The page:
Inside Datasets

Generally the user does not need to understand much about the internal structure of a dataset. A dataset contains several kinds of data, called `items', . Items can be quite small (e.g. a single number), intermediate in size (e.g. the history item, use to store history information), or very large (e.g. the image item in an image dataset, which is used to store the pixel data, or the visdata item in a visibility dataset, which contains the correlations). Large items are stored as a host system file, whereas all small items are stored in a common file which is rather inappropriately called header. Indeed, there are a number of instances where the word ``header'' is used where ``item'' or ``small item'' would be a more appropriate description.

The implementation of datasets as directories does complicate some manipulations of your datasets, since your favourite image, etc, is not just a file anymore. On the other hand, as the host system sees a Miriad dataset as a normal directory, all the usual host commands to manipulate directories can be used. On UNIX a -r switch often has to be used with the command, to indicate that the operation is to be applied `recursively' (i.e. to all files in the directory). For example, to delete a dataset, use

% rm -r dataset
If you have aliased rm to prompt you before deleting a file (as is common in a number of the standard login scripts at Epping), you will be prompted before deleting each individual file within a dataset. This can become somewhat tedious, so you might want to make another alias to delete without prompting. For example, insert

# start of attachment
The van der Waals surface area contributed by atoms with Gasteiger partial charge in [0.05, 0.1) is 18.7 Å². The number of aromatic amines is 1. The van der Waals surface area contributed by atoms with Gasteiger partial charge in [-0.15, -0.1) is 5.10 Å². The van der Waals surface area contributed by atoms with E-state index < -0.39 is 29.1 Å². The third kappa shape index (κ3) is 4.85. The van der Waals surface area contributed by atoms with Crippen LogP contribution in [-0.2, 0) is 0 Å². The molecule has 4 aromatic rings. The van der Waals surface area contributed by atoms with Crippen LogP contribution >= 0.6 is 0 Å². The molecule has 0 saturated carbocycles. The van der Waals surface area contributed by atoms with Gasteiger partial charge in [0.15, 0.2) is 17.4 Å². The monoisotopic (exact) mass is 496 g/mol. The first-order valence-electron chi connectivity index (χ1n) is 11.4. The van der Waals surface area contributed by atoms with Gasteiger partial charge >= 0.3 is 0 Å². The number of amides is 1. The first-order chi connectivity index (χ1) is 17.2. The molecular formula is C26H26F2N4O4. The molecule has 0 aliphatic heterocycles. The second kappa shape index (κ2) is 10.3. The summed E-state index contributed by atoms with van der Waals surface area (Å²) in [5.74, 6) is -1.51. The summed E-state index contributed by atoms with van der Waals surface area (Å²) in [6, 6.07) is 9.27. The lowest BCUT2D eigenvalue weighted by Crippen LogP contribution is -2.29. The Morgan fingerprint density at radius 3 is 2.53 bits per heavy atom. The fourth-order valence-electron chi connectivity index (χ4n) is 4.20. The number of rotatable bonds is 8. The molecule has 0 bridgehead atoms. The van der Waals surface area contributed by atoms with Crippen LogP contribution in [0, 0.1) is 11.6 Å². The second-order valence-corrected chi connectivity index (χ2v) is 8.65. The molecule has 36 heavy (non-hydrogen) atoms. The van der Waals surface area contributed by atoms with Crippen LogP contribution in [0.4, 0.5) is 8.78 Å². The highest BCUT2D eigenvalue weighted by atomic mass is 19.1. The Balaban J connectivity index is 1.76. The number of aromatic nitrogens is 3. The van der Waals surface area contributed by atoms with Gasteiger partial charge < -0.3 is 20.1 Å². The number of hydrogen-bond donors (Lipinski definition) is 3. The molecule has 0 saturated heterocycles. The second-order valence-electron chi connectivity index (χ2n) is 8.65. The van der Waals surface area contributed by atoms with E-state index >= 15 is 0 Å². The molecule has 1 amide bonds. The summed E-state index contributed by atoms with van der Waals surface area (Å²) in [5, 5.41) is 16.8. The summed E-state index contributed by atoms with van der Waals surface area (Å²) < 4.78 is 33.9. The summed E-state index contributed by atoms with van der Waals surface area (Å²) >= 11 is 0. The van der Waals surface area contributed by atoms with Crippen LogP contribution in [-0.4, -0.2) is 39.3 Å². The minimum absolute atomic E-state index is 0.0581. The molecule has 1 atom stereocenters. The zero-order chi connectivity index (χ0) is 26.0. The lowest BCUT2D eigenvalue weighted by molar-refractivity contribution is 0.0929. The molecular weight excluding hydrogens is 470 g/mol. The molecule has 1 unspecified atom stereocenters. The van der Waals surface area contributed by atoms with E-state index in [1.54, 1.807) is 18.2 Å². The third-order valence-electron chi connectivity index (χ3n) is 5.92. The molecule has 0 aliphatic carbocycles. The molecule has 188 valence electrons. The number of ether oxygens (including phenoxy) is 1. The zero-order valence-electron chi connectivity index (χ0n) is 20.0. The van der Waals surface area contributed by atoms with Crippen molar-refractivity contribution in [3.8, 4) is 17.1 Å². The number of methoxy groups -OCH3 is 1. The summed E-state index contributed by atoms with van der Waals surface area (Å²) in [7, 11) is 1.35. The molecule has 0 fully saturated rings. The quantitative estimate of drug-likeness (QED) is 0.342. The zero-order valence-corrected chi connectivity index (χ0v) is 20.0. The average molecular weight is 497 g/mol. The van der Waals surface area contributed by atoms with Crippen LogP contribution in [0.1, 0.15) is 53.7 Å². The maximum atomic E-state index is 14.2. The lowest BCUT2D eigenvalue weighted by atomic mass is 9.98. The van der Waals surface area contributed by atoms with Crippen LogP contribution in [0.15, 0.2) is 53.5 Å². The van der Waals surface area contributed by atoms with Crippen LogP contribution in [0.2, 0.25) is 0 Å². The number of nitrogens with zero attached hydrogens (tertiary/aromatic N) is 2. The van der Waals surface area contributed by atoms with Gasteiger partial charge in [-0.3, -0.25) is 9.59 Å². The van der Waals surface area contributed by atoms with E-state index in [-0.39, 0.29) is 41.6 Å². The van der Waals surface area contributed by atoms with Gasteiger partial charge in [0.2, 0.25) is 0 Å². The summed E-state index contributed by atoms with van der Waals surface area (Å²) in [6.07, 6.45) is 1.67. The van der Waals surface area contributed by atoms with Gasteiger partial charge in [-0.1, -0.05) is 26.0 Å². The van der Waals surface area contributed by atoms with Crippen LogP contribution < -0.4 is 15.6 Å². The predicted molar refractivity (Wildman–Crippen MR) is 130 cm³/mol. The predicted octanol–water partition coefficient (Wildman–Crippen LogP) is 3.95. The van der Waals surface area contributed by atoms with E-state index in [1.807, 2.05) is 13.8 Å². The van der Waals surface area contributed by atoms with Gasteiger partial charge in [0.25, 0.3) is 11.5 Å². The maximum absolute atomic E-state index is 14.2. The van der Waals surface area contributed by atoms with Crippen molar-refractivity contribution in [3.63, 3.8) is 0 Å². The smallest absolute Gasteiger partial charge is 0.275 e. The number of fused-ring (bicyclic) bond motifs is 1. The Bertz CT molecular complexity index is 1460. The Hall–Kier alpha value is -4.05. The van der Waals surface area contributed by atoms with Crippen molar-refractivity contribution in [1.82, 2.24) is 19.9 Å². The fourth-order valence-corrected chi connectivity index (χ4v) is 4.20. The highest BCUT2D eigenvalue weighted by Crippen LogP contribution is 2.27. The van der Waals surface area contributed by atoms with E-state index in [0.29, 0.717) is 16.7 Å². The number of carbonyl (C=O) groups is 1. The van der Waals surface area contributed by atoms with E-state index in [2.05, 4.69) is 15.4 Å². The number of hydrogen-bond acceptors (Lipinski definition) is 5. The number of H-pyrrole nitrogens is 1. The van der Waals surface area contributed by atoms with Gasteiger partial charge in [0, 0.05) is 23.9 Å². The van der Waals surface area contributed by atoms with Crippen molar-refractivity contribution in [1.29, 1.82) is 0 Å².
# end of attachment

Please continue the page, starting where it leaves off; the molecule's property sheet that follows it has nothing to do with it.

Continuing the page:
alias rrm 'rm'
in your .cshrc file. Similarly to copy a dataset, you would use
% cp -r dataset1 dataset2

Generally the user is insulated from this internal organisation of a dataset and can always think of them as a whole. However there are a few Miriad utilities to manipulate at the item level. These tasks do not contain any astronomical knowledge. Consequently they may seem somewhat crude. These tasks include:

Note the rather inappropriate use of `hd' in the preceding names, where something suggesting items (rather than header) would have been more appropriate.

As an example, consider the itemize task, which lists the items in a dataset. For the test image dataset, gauss (created with imgen in Chapter 2) itemize will tell us of the following items:

   % itemize in=gauss
   Itemize: version 1.1 4-mar-91
   naxis    = 2
   naxis1   = 256
   naxis2   = 256
   crpix1   = 129
   crpix2   = 129
   cdelt1   = -4.848137e-06
   cdelt2   = 4.848137e-06
   crval1   = 0
   crval2   = 0
   history    (text data, 38 elements)
   image      (real data, 65536 elements)
Here the item naxis consists of a single integer, having the value of 2. The item image is a larger item (being the pixel data) consisting of 65536 (256 by 256) real numbers.

Note for images that many items have FITS-like names (although they are lower case, and the units can be different from the FITS standard). A list of the items in an image and visibility dataset are given in Appendices B and C.

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